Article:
The difference between Determined and Predetermined
When used as adjectives, determined means decided, whereas predetermined means determined in advance.https://diffsense.com/diff/determined/predetermined
By this, we can question what people mean by deterministic. Of course, what we shouldn’t be comparing exactly is determined and predetermined but determinism and predeterminism.
Predeterminism – The belief that all events that occur have already been determined.
Determinism – The doctrine that all actions are determined by the current state and immutable laws of the universe, with no possibility of choice.
The above is speaking of determinism in the hard determinism sense. There doesn’t seem to be much difference between the two, but one way to think about predeterminism is thinking theistically that ‘everything goes according to God’s plan‘ – if this statement is true, and no caveats are given, everything has been decided in advance by God.
[Hard] Determinism isn’t showing that things are decided in advance, just that we only have the illusion of choice and we would always make the same choices which are governed by the current state and immutable laws of the universe.
There is also fatalism that states, in short, certain things are just fated to happen. A fatalist wouldn’t bother looking both ways when they cross the street because a car hitting them would either be fated to hit them or not regardless of what they do, whereas both types of determinist would still look both ways because even though they don’t feel they have a choice in the matter they can see the laws of cause and effect and how not looking can be the cause of a car crash.
Many conflate determinism with predeterminism and fatalism. That isn’t necessarily the case, but they do pretty much end up in a similar space.
If we ignore fatalism for a moment, and focus on the deterministic nature of the universe, if we knew enough and every cause and effect everywhere could we predict the future? Does that not mean determinism and predeterminism are essentially the same thing? The only key difference between the two seems to be predeterminism seems to require a conscious entity to predetermine things where as determinism is saying there is no conscious choice its just the way it is.
Theories like LFW are completely incompatible with a deterministic universe, where as others to have some level of compatibility to them.
Free will & Morality
I’ve spoken before about Morality, Agency and Intent, and how without the choice to act differently, morality sort of loses its meaning. Someone would not be behaving immorally as it is understood, the universe is just in a different configuration.
I also explain how morality in a hard deterministic universe is like DLC for a game that gives you different options and paths to follow. If everyone was given this DLC and a desire to be moral, they would follow this path for the most moral actions where possible.
What I didn’t address is how a proper understanding of morality actually reduces your free will. That might sound puzzling, but if we consider the child again with no real knowledge or experience, a complete emotivist in its truest most animalistic state. It gets angry, reacts and smashes something.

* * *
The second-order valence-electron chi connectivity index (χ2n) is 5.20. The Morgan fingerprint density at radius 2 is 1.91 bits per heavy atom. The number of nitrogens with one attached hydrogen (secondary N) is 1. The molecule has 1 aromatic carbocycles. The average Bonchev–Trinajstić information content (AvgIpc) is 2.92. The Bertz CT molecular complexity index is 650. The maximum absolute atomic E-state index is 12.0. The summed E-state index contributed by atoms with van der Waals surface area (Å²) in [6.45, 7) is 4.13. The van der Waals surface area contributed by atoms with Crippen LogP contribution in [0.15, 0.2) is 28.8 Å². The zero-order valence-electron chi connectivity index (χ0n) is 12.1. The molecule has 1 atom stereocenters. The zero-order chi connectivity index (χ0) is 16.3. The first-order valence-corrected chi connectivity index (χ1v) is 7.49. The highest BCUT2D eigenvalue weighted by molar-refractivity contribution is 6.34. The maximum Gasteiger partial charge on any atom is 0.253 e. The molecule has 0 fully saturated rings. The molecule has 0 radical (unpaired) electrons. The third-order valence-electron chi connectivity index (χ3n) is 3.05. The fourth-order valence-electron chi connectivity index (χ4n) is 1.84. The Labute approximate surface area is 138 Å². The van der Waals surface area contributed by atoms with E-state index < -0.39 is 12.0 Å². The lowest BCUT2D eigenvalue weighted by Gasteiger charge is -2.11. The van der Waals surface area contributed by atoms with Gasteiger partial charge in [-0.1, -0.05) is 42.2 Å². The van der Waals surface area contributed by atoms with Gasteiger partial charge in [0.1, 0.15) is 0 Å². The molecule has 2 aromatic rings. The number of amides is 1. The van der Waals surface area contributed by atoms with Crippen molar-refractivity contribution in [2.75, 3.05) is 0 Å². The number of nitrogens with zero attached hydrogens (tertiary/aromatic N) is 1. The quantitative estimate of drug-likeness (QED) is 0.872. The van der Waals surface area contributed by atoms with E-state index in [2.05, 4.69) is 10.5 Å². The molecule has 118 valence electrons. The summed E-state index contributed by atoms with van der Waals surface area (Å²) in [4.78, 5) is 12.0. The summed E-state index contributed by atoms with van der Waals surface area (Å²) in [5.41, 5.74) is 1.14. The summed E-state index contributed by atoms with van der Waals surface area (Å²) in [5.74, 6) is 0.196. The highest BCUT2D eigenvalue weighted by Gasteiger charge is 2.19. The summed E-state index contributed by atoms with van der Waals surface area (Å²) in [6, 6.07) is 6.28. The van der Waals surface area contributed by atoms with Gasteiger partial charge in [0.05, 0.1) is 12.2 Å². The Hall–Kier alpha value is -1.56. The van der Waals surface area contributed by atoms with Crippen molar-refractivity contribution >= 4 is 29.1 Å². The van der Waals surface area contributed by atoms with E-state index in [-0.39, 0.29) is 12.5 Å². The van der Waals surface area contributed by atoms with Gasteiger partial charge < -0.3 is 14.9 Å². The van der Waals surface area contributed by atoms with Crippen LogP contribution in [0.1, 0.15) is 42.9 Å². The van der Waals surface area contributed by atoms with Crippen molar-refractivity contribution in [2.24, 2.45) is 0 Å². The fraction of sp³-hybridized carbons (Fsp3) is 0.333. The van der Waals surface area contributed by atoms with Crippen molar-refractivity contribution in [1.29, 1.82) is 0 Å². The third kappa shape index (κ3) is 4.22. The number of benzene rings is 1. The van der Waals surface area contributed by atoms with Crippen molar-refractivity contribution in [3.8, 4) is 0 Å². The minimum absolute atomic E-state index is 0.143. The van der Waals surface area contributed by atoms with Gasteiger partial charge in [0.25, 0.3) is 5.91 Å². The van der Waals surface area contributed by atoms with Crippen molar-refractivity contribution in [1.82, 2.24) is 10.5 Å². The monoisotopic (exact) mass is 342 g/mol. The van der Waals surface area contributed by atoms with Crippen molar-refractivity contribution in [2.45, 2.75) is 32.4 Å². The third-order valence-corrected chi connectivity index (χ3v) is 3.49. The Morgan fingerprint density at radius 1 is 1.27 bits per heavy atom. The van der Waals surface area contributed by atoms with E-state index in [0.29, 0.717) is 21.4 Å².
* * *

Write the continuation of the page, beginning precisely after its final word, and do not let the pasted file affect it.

To use a generalisation, most people want to be good (moral). They may disagree on what they perceive moral to be for cultural or religious reasons but that desire to be good is there in most people, even if it is due to conditioning rather than being a behaviour that evolved with us.
Therefore, when you explore morality in detail, you find that your choices become more limited. The study of ethics will help you whittle away from good and bad behaviours and over time there will be things you don’t have to even think about, just do. I would say you are still acting morally because you have chosen to learn about morality and become a moral person, even if now it is a much of an instinct as other behaviours, you understand why the behaviour is good or bad and can explain why you do/don’t perform an action.
Of course, I would argue that even still, you could decide ‘I know it’s wrong but I want to do x today’ if you have free will. This ties into the x-factor I think our brains have.
The desire argument rears its head again, your desire for doing x was greater than your desire for being moral (and subsequently not doing x), your desires are controlling you. Again, there is no real way I can contest this other than to say we need to work in the confines of our physiology and that includes having desires. The free will comes from the deliberation over doing x or not doing x and consciously making the choice on one or the other.
And this seems to be the main conflict with free will vs determinism. Not necessarily the desires argument, but a reductionist argument that finds some way of squeezing determinism into things, and therefore saying it makes it ultimately deterministic.
Ultimately, I don’t think we know enough to really say yet, but I do lean towards the free will scale, which seems to be a form of compatabilism.